Itta Bena Slim ... sounds to a waitress named Trish like the name of a light beer. Or maybe it's a cigarette marketed to women. Or a lullaby, "child's play on the tongue." Or perhaps it's the title of a soft tune for slow dancing.
But no, Itta Bena Slim is the name of a greyhound, and Trish's date for the evening, a middle-aged liquor distributor in Memphis by the name of Duane, thinks Itta Bena Slim is a good bet. Old Willie Graham, who's sitting next to Trish and Duane at the bar of the Kennel Club at Southland in West Memphis, isn't so sure about that bet, and mark his words. A widower and retired dog-trainer himself, Old Willie is an old hand at this: picking a winner — whether it's a first-place finisher on the racetrack or a brief winning moment for Trish and Duane to share.
That's the setup in "Itta Bena Slim," a short story by David Williams, sports editor at The Commercial Appeal and grand-prize winner in this year's Memphis Magazine Fiction Contest. Marilyn Sadler, senior editor at Memphis (sister publication of The Memphis Flyer) and coordinator of the magazine's annual fiction contest, announced the first-place and runner-up winners earlier this week, but it wasn't the first time Williams has won. He took the grand prize (which includes a check for $1,000) in 2011, and as he told Sadler when she let him know of this year's contest results: "Awesome news! The contest is dear to my heart, because it's really the first break I got, the first real sign that what I was writing was worthy." In a phone interview with the Flyer last week, Williams admitted again to being surprised by the win, but he also added: "I get so many rejections I just assume I'll get rejected. But I haven't become jaded at all."
Williams has one novel, Long Gone Daddies, under his belt, and the characters in "Itta Bena Slim" (which you can read in the June issue of Memphis magazine) also figure in the novel he's shopping to agents and publishers now. But what Williams talked about most in our interview was dogs — his own.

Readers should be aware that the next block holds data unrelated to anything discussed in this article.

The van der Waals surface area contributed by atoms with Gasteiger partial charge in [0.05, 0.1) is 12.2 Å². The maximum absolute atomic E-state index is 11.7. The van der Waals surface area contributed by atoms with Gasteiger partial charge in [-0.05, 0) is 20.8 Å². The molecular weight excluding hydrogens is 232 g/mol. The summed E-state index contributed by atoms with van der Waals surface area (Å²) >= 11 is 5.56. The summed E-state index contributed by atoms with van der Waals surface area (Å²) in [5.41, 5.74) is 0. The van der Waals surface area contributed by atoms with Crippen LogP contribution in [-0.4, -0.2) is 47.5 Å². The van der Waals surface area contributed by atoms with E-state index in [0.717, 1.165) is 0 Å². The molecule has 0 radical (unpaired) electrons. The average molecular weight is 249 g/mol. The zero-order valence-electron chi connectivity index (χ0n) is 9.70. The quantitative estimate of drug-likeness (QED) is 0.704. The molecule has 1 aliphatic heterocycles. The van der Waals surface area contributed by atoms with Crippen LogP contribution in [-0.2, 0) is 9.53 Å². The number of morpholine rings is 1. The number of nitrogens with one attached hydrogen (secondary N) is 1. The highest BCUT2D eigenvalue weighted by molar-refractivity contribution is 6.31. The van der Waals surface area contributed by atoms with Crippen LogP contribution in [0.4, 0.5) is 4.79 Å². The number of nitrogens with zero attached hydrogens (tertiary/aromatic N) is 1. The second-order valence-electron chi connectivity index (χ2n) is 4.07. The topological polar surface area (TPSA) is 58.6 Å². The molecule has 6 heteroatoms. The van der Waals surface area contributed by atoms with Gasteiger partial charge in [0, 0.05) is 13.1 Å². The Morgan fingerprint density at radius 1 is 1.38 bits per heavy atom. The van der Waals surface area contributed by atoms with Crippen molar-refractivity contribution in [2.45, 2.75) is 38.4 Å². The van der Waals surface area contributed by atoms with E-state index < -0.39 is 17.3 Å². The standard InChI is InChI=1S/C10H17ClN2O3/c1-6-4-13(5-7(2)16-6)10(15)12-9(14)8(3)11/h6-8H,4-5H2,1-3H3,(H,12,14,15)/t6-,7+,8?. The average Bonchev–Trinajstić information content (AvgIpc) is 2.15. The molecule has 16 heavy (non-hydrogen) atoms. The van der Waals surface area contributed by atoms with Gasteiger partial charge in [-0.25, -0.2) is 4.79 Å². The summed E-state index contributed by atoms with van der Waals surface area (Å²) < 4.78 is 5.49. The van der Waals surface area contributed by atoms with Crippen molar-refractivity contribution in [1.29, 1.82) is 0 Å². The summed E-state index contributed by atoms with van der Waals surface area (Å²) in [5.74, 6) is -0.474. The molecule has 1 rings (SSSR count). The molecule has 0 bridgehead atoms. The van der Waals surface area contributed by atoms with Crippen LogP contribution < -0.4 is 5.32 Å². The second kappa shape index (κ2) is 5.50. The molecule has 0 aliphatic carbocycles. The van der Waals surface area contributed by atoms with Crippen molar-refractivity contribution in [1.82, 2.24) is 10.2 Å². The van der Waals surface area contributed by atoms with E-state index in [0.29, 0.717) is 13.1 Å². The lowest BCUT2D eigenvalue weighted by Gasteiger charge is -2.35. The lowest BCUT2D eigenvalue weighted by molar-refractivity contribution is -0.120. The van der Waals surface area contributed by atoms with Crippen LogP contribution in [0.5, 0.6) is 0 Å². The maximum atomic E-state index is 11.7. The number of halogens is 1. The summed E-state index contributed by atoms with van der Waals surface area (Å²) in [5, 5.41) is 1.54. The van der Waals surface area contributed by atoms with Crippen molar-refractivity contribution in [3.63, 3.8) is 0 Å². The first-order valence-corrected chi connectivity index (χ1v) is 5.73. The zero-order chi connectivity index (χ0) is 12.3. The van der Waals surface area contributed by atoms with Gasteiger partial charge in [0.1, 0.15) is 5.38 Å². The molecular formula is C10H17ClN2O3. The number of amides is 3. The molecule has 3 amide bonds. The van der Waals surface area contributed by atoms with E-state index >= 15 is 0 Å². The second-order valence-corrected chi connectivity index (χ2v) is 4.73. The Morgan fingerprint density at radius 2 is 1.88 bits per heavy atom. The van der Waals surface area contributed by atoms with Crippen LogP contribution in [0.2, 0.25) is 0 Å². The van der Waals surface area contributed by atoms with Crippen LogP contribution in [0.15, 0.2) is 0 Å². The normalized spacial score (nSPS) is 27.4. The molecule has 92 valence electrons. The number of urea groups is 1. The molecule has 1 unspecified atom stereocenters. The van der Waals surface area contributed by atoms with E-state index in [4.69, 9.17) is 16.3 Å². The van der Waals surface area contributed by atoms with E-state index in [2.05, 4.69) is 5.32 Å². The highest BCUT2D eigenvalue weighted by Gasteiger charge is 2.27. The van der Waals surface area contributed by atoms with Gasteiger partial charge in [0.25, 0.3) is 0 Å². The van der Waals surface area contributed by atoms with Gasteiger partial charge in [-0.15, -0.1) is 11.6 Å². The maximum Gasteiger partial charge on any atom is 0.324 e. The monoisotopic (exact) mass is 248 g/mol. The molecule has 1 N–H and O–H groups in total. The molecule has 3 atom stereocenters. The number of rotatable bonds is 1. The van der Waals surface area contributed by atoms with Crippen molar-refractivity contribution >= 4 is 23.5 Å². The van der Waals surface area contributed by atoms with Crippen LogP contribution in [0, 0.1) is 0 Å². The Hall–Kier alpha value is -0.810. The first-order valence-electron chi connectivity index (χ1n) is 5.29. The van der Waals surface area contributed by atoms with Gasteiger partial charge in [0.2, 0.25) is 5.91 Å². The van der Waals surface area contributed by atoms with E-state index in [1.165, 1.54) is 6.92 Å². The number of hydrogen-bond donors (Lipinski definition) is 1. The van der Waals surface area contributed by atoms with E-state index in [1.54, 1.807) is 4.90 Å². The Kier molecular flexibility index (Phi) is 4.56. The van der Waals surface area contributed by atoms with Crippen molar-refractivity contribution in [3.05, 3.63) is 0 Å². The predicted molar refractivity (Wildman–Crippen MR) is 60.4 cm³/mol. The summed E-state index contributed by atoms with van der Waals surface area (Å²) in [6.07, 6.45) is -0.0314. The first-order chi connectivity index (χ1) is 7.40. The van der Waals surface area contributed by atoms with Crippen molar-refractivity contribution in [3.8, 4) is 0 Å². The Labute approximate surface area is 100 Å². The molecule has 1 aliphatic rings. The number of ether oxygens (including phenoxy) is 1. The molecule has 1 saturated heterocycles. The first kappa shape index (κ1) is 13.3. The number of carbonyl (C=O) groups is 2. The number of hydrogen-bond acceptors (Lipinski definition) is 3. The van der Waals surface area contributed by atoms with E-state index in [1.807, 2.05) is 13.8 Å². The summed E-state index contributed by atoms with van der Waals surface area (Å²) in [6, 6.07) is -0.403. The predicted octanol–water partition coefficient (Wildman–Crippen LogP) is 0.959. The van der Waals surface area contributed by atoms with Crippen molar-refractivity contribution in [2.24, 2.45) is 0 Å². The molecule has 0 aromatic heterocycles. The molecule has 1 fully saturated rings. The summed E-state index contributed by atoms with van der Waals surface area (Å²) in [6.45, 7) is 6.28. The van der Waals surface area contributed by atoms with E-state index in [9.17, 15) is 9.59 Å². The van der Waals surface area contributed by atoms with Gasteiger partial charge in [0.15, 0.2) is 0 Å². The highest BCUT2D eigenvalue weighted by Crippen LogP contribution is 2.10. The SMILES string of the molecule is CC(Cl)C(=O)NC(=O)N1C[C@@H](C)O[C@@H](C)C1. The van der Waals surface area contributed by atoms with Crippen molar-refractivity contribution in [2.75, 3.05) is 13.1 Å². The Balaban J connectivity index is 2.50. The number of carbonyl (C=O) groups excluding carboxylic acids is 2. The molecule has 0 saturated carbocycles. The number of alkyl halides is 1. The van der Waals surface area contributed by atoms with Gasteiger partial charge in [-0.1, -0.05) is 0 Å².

Williams and his wife Barbara have adopted two retired greyhounds from Southland, and he didn't know until he got them that he'd be such a dog lover. He didn't have a dog growing up in Kentucky. And Williams didn't follow dog racing either. (Horse racing, yes.) It wasn't until his teenage son, soon to head to college, recommended that Williams and his wife adopt from Southland that the couple got one dog. Eight months later, they adopted another.
"We're empty-nesters, and it was my son who planted the seed," Williams said. "Now we have two greyhounds, and they're such good dogs ... really mild-mannered, not high-maintenance at all."
No surprise then, if you need a strong proponent of Southland's adoption program, that Williams is your man.
"It's a very, very good program," he said. "My wife and I also do meet-and-greets at pet stores once a month. We're involved in fund-raisers. And once a year, the program has a reunion — owners go back to Southland with their dogs for a sit-down banquet for 100, 200 people, the dogs at their feet. The dogs actually seem to enjoy being back. And when they hear the whirl of the lure during a race, they're excited. When we cross the bridge to West Memphis, they even seem to know where they're going. Amazing."
Dogs under foot also describes Williams' early-morning writing routine:
"As sports editor at The Commercial Appeal, I spend a lot of time attending meetings, planning, working with other writers. But all of that is separate from my fiction writing, which I do because I love it. It's my favorite part of the day — every morning from 7 to 8:30 or so, with the dogs there at my feet."
And that closing scene in "Itta Bena Slim," with Trish and Duane, eyes closed and simply listening to the sound of greyhounds racing?
"It's my favorite part of the story," Williams said. "I've stood there too, at the rail to the racetrack, where my characters are standing and being taken by ... it isn't a stampede, like you'd think. You're only a few feet from the dogs. I was amazed at the sound, but it isn't loud. It's more like a heartbeat. It's the image I had before there was even a story."